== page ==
In the northwest corner of Arkansas 47 years ago, bass fishing changed dramatically. Ray Scott put on his first competition.
We may be seeing more change these days, but this time it is gradual as opposed to that 1967 first modern bass tournament. You may substitute the term honest for modern if you so choose.
In addition to today’s big-money professional circuits, we have college bass action coming along and high school bass competition is getting started.
A few days ago, I attended the Arkansas High School State Championship in bass fishing on Bull Shoals Lake. It was an undertaking of The Bass Federation, which is a division of FLW Outdoors, one of the two major bass circuits.
The older BASS (Bass Anglers Sportsman Society) has a series of college tournaments operating now, and FLW is working with the high school fishermen. Rivalry? Maybe.
Several hundred spectators, largely families and friends, were on hand for the weigh-in of the one-day tournament, and the young contestants brought in fish, but not the "big’uns" they wanted and that spectators like to see.
Two high school juniors from Highland won the tournament by a couple of ounces over a senior and a junior from Flippin. What was eye-opening was three of the four fishermen in the two top positions were girls.
Girls can catch bass.
This was pretty much an open tournament in that any two students connected with an Arkansas high school could enter. The school affiliation was loose, ranging from virtually none to directed and coached by a school superintendent. There was not a connection with the Arkansas Activities Association, which governs the traditional high school sports.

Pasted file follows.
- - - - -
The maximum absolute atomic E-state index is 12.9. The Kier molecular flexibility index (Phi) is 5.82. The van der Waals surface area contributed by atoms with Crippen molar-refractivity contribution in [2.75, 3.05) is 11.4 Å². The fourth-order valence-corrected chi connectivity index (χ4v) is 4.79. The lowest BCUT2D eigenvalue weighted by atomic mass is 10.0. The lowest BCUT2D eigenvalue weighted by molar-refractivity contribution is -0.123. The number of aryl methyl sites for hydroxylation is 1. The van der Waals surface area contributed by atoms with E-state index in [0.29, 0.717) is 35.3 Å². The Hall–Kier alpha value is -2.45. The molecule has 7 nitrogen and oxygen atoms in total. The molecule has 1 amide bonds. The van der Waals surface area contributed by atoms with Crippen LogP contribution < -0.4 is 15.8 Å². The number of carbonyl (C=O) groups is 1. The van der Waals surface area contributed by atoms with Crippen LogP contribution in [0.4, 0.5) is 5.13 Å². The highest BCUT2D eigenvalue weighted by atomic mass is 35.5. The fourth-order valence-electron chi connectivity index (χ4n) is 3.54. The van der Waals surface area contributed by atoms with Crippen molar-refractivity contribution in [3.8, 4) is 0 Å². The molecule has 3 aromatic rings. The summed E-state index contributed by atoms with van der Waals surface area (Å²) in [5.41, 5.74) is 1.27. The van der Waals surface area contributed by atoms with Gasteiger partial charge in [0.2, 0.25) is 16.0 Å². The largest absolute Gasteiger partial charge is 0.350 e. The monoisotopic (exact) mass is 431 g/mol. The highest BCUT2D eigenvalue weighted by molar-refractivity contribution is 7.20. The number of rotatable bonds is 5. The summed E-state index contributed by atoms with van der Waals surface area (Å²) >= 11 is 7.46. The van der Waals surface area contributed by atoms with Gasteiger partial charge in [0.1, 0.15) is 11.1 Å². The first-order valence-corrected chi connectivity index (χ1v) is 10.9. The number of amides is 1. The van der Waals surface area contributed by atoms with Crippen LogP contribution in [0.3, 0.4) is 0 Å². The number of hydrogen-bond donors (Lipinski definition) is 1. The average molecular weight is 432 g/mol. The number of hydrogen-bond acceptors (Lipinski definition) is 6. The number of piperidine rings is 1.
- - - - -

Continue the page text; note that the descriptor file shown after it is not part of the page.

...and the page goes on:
These days, high school students in many communities can participate in trapshooting and in archery — endeavors of the Arkansas Game and Fish Commission. Could bass fishing be around the corner?
A facet of the high school bass tournament was each two-angler team worked from a boat driven by an adult, often the team coach. That may answer your concern about turning kids loose on a lake in a rig that can run 70-plus miles an hour.
I said there was a lack of big bass in the Bull Shoals event. Largest fish weighed in went a bit over three pounds — not a little fish at all, but short of the lunker status that most, not all, adult bass tournaments produce. Lunker generally means five pounds and over.
A majority of the contestants at Bull Shoals were decked out in logo-encrusted shirts like the professional bass folks wear. They used rods and reels like the pros use. They used lures like the pros use. Some of them talked bass lingo like the pros do.
It was a fun thing, and that’s not saying these high school students were not dead serious about their fishing.
The two members of the winning team received handsome trophies and something else that may be an indicator of things possibly to come. Emma Johnson and Preston Wilfs, who just finished their junior years at Highland High School, were each handed certificates for $5,000 scholarships to the University of Arkansas at Pine Bluff’s Aquaculture and Fisheries Department.
They may choose some other colleges and some other fields of study, but just the offer is enough to show high school bass fishing could be a coming thing in Arkansas.